You should never, ever place your fish tank where it can be exposed to strong, excessive or direct sunlight. Having an aquarium in direct sunlight can cause algae to build up and cause overheating of the water in the tank. Both of these things can be deadly to your fish. Though you are going to have to deal with algae no matter what, the extensive algae can be avoided by keeping your fish out of the direct sun.
Close to the Air Conditioner, Radiator, or Fireplace
A fish tank requires a stable temperature in order for your fish to be healthy and thrive. Extreme shifts in temperature, such as cold air from the air conditioner or extreme heat from a radiator or fireplace can result in your fish getting sick and dying. If you want your fish to remain healthy and the water in the tank to remain even, then you need to put the fish tank away from these appliances.
On Top of an Unstable Surface
We all know that water is very heavy. Even a small 10-gallon tank can hold up to 70 pounds of water, meaning that putting it on an unstable surface could end in disaster. It’s a much better idea to use a strong stand that is intended to hold the size of the fish tank you have, instead of putting it on a piece of furniture. If the furniture breaks, you are putting yourself, your fish tank, your fish, and your family at risk during the ensuing flood and glass breakage.
Set the Fish Tank on the Floor
This one might seem to be a no-brainer, but it has been known to happen. You never want to set your fish tank in the floor. Not only does it have you enjoying your fish from the wrong position, but it also runs the risk of someone walking across the floor and accidentally kicking the fish tank and breaking it. It also makes it easier for something to fall in the fish tank and leaves it open for dogs and cats to get at the little fish inside, something you certainly don’t want to happen.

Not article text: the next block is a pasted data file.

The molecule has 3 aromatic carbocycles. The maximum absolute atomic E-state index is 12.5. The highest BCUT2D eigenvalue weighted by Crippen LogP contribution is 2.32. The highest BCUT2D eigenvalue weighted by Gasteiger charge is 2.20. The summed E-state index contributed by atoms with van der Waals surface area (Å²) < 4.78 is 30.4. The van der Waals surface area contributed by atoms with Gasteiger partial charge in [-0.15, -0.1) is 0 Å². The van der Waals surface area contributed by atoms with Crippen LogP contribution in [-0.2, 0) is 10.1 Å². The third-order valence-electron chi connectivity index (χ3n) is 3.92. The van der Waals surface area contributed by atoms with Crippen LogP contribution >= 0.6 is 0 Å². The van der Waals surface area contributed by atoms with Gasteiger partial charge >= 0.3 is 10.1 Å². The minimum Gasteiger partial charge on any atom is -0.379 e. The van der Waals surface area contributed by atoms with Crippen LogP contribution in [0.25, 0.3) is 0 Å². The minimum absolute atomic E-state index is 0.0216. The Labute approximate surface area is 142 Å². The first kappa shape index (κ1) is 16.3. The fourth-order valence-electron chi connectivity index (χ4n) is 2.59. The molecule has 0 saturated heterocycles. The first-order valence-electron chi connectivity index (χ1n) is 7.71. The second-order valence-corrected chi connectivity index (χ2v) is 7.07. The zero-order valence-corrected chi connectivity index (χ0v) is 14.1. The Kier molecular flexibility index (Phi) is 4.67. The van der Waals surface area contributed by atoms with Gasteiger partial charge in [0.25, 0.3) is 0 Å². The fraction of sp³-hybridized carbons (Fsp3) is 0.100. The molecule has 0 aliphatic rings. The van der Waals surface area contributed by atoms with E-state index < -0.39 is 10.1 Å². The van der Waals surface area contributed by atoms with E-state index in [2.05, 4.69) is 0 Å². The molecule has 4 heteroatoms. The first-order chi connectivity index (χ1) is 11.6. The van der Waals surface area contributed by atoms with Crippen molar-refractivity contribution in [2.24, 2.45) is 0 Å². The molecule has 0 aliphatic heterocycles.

It takes quite a bit of time and some research and looking around to determine where you want to put a freshwater fish tank in your home. You want the fish to be safe and the tank not to be a danger to anyone, yet you still want it where it can be enjoyed. After all, there is little more relaxing than coming in from a long day at the office, than sitting down on the couch and letting the sight of the fish and the sounds of the fish tank melt the stress away.
This concludes our blog on freshwater aquariums, the fish, and everything else you should know. Until next time, enjoy your fish and be safe with them, everyone!
- Pet Fish Club: Top 10 Places (NOT) to put a Fish Tank
- Dummies: Freshwater Aquariums for Dummies: Cheat Sheet
- Marineland: Beginner’s Guide to Successful Fish Keeping